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Life is inspiration: Interview with Brazilian Artist Maria Laet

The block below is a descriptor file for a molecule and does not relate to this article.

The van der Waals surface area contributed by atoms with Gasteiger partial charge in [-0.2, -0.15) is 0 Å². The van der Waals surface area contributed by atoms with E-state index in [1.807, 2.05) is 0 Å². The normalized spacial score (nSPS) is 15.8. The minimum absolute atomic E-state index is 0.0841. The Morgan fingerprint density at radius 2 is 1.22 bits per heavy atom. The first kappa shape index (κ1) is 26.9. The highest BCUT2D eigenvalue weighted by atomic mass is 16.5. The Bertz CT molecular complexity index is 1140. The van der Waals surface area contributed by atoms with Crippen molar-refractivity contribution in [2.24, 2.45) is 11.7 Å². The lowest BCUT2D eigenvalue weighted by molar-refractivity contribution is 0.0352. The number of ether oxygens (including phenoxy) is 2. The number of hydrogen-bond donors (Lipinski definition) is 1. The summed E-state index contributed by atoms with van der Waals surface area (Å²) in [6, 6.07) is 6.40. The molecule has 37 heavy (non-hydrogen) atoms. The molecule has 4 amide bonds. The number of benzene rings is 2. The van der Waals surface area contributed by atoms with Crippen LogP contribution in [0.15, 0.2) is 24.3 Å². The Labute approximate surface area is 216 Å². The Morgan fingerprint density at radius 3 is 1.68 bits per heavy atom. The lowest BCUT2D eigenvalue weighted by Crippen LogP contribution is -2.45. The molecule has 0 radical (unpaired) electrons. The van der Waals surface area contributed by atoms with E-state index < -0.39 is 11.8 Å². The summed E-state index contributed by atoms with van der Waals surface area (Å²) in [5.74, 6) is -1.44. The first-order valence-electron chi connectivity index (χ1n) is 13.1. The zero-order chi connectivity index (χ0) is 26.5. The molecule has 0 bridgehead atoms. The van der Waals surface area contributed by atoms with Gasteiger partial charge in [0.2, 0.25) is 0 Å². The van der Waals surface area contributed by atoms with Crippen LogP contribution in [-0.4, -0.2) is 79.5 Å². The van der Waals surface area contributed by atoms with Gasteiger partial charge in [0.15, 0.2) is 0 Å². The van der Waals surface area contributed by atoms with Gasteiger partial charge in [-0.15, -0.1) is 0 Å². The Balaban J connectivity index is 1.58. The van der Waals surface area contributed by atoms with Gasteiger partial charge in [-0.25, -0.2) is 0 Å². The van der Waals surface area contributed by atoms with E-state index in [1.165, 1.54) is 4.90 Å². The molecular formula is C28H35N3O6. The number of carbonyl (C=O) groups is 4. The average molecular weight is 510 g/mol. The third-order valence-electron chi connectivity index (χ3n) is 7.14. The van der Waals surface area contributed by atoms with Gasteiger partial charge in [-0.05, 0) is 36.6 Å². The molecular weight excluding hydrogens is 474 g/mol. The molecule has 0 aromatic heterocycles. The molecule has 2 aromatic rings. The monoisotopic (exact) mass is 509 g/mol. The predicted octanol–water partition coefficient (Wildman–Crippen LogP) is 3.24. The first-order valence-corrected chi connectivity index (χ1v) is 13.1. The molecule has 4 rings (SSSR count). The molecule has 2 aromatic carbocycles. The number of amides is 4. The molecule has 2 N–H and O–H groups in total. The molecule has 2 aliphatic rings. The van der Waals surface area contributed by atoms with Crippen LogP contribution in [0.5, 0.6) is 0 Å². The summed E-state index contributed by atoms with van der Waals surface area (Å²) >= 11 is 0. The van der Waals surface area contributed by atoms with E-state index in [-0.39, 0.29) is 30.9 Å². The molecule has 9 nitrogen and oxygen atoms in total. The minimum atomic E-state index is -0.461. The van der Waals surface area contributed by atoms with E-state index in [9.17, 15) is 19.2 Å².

Born in 1982, artist Maria Laet lives and works in Brazil. Laet is currently represented by the MdM Gallery, in Paris,  created in 2012 by Maria do Mar Guinle which exhibits contemporary Brazilian art. Laet’s first exhibition at the gallery in 2013, was called “La Voix des choses”. Laet works with natural elements through different mediums; air, stone, water and earth. Art Media Agency went to meet with Laet at the MdM Gallery. How did you get into art?  I did graphic design, but I think art is not something that you learn, I think I always was an artist as a child but I didn’t go directly to it. At the University of Graphic Design in Rio de Janeiro, Brazil, I started to develop some thoughts; the balloon work for example. I then went to London and received an MA in art, to then have the time to develop a language. Where is your inspiration from? From life. I think it’s a form of communication. For me most of the time, it’s an identification process. I identify with something, and the development of that dialogue is the work. So I can say with nature for example, I can see something in a stone that you see in another way, and that’s my way of seeing it. You work with various mediums, is there one you prefer? Do your ideas cover and overlap the mediums?  I think it’s very good to have this freedom. I think the work asks for the medium. Of course there are some mediums that repeat, a lot of the time I have an action that leaves a mark or an action that doesn’t leave a mark but I can see the movement. You can find similarities that repeat in drawings that is made by movement. I see you mostly work in black and white. Why do you work with this palette? Black and white is the essential. It’s simpler and you end up talking about everything in between...